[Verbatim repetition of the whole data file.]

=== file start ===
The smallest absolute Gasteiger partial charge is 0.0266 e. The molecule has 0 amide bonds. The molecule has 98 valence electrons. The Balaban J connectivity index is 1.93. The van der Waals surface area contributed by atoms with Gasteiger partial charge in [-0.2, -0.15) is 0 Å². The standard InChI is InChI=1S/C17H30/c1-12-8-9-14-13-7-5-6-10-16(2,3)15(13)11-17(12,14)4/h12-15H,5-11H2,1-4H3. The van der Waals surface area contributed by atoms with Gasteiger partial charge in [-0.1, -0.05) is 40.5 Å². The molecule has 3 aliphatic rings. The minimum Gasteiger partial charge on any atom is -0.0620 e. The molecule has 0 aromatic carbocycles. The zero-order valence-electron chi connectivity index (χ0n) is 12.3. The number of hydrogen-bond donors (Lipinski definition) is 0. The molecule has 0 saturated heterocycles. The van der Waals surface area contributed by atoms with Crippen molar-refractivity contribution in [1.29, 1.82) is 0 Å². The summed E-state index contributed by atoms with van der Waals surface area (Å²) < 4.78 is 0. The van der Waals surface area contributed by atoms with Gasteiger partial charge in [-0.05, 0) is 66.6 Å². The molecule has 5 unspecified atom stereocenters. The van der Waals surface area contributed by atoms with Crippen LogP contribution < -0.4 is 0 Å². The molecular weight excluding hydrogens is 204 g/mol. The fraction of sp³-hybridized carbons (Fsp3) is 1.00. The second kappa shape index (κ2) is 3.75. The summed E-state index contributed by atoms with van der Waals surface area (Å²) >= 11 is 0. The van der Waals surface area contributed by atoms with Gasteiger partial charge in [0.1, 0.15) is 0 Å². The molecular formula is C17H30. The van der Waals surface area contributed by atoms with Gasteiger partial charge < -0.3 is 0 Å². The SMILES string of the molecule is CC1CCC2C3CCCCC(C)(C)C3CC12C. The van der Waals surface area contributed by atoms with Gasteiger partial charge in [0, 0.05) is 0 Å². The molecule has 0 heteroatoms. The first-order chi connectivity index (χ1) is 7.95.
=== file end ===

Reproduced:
The smallest absolute Gasteiger partial charge is 0.0266 e. The molecule has 0 amide bonds. The molecule has 98 valence electrons. The Balaban J connectivity index is 1.93. The van der Waals surface area contributed by atoms with Gasteiger partial charge in [-0.2, -0.15) is 0 Å². The standard InChI is InChI=1S/C17H30/c1-12-8-9-14-13-7-5-6-10-16(2,3)15(13)11-17(12,14)4/h12-15H,5-11H2,1-4H3. The van der Waals surface area contributed by atoms with Gasteiger partial charge in [-0.1, -0.05) is 40.5 Å². The molecule has 3 aliphatic rings. The minimum Gasteiger partial charge on any atom is -0.0620 e. The molecule has 0 aromatic carbocycles. The zero-order valence-electron chi connectivity index (χ0n) is 12.3. The number of hydrogen-bond donors (Lipinski definition) is 0. The molecule has 0 saturated heterocycles. The van der Waals surface area contributed by atoms with Crippen molar-refractivity contribution in [1.29, 1.82) is 0 Å². The summed E-state index contributed by atoms with van der Waals surface area (Å²) < 4.78 is 0. The van der Waals surface area contributed by atoms with Gasteiger partial charge in [-0.05, 0) is 66.6 Å². The molecule has 5 unspecified atom stereocenters. The van der Waals surface area contributed by atoms with Crippen LogP contribution < -0.4 is 0 Å². The molecular weight excluding hydrogens is 204 g/mol. The fraction of sp³-hybridized carbons (Fsp3) is 1.00. The second kappa shape index (κ2) is 3.75. The summed E-state index contributed by atoms with van der Waals surface area (Å²) >= 11 is 0. The van der Waals surface area contributed by atoms with Gasteiger partial charge in [0.1, 0.15) is 0 Å². The molecular formula is C17H30. The van der Waals surface area contributed by atoms with Gasteiger partial charge < -0.3 is 0 Å². The SMILES string of the molecule is CC1CCC2C3CCCCC(C)(C)C3CC12C. The van der Waals surface area contributed by atoms with Gasteiger partial charge in [0, 0.05) is 0 Å². The molecule has 0 heteroatoms. The first-order chi connectivity index (χ1) is 7.95.